## Terrain Generation, Pt. I: Elevation

In Chunking, Pt. I, we figured out a way to generate a world map as a planar graph, using Poisson disk sampling and Bridson's algorithm to generate vertices, Prim's algorithm to create a minimum spanning tree connecting them, and injecting vertices semi-randomly to add cycles and improve navigability and nonlinearity.

In Chunking, Pt. II, we devised a system, "Juice," that used some proxies for player engagement (proximity and recency) to determine how to allocate computing resources to regions; not just loading and unloading them as chunks, but making agents more active, battles more violent, and so forth.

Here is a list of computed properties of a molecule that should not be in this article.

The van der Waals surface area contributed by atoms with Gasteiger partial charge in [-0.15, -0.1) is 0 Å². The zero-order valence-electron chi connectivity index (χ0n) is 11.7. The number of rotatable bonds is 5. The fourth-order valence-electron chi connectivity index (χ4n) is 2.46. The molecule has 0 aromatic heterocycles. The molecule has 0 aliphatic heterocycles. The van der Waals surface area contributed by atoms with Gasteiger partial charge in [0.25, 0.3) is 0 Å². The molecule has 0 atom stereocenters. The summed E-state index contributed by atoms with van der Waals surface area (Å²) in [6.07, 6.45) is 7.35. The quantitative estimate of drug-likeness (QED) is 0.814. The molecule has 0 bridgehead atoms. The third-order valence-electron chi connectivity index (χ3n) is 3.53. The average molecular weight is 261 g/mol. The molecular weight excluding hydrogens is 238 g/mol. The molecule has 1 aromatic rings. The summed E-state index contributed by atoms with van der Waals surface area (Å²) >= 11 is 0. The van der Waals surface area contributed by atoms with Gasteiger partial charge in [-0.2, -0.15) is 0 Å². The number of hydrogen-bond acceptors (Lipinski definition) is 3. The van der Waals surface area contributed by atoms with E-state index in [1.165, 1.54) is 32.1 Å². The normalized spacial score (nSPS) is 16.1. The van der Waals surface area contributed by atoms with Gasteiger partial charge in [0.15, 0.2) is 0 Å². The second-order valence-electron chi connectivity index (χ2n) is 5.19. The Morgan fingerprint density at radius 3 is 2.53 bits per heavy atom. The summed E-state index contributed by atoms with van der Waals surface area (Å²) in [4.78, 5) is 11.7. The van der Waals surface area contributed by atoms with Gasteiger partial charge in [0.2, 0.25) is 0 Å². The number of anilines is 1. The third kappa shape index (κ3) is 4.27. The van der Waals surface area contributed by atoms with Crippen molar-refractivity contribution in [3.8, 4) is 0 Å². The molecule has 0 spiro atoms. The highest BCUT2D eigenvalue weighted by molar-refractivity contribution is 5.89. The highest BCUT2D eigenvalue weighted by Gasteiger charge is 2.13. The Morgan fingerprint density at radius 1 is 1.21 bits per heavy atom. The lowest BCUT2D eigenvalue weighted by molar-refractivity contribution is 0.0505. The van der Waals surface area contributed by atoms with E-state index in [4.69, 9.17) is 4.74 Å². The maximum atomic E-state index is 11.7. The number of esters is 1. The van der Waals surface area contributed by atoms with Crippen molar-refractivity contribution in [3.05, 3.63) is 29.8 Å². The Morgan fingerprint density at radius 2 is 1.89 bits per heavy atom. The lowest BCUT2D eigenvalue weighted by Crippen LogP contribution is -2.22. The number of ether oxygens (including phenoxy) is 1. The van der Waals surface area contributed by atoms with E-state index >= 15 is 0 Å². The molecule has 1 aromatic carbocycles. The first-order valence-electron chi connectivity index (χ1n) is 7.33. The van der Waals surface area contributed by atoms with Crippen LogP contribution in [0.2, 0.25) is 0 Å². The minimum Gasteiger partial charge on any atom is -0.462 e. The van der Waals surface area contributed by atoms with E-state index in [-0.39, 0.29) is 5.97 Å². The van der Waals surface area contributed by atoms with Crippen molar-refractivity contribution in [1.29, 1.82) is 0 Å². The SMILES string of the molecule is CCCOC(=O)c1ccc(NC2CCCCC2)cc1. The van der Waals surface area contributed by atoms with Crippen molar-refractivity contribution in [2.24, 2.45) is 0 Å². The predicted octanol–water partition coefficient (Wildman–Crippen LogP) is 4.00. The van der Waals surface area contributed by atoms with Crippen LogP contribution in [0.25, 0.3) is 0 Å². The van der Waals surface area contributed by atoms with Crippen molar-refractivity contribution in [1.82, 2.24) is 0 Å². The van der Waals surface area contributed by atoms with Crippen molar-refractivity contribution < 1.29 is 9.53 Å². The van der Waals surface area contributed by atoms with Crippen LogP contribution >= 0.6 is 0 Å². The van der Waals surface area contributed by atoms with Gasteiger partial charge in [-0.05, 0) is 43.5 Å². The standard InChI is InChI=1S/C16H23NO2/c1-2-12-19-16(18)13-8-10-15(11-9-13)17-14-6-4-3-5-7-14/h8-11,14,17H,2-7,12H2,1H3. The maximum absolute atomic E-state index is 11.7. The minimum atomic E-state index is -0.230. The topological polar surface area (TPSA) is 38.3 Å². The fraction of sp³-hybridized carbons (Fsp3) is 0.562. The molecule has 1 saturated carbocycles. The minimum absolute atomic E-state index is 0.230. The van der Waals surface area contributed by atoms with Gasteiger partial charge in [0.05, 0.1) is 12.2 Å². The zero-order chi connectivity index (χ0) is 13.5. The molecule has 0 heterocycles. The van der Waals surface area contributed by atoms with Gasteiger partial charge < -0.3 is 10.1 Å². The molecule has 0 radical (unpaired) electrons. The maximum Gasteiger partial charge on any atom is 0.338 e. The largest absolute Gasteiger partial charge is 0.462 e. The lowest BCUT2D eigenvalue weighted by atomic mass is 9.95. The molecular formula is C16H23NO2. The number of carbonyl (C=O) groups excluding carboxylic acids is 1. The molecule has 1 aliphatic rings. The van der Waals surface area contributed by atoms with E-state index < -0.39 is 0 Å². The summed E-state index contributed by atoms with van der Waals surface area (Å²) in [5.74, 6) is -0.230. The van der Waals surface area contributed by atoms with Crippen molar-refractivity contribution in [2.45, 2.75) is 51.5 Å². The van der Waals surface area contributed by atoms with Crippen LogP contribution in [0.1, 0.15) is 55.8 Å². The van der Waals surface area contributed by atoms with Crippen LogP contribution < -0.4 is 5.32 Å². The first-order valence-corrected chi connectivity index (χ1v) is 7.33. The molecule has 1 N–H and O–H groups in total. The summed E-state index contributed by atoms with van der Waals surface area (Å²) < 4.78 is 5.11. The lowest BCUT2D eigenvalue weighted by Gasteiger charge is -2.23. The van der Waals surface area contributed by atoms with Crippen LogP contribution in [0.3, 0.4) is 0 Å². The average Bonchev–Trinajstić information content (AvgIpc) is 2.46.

In this article, the first in a series about terrain generation, we will begin to discuss how each region's physical attributes are generated and refined.

We first generate Simplex noise for elevation; elevation is affected less by other aspects, such as temperature and moisture, although we may revisit it. For increased realism, we generate multiple octaves of noise, which is to say that we first perturb a flat plane into some broad and simple wave, then revisit it at twice the level of detail but perturb by half as much, then revisit it again at twice the previous level of detail and perturb by half as much.

This may not seem like much, but we will go a bit deeper on subsequent steps.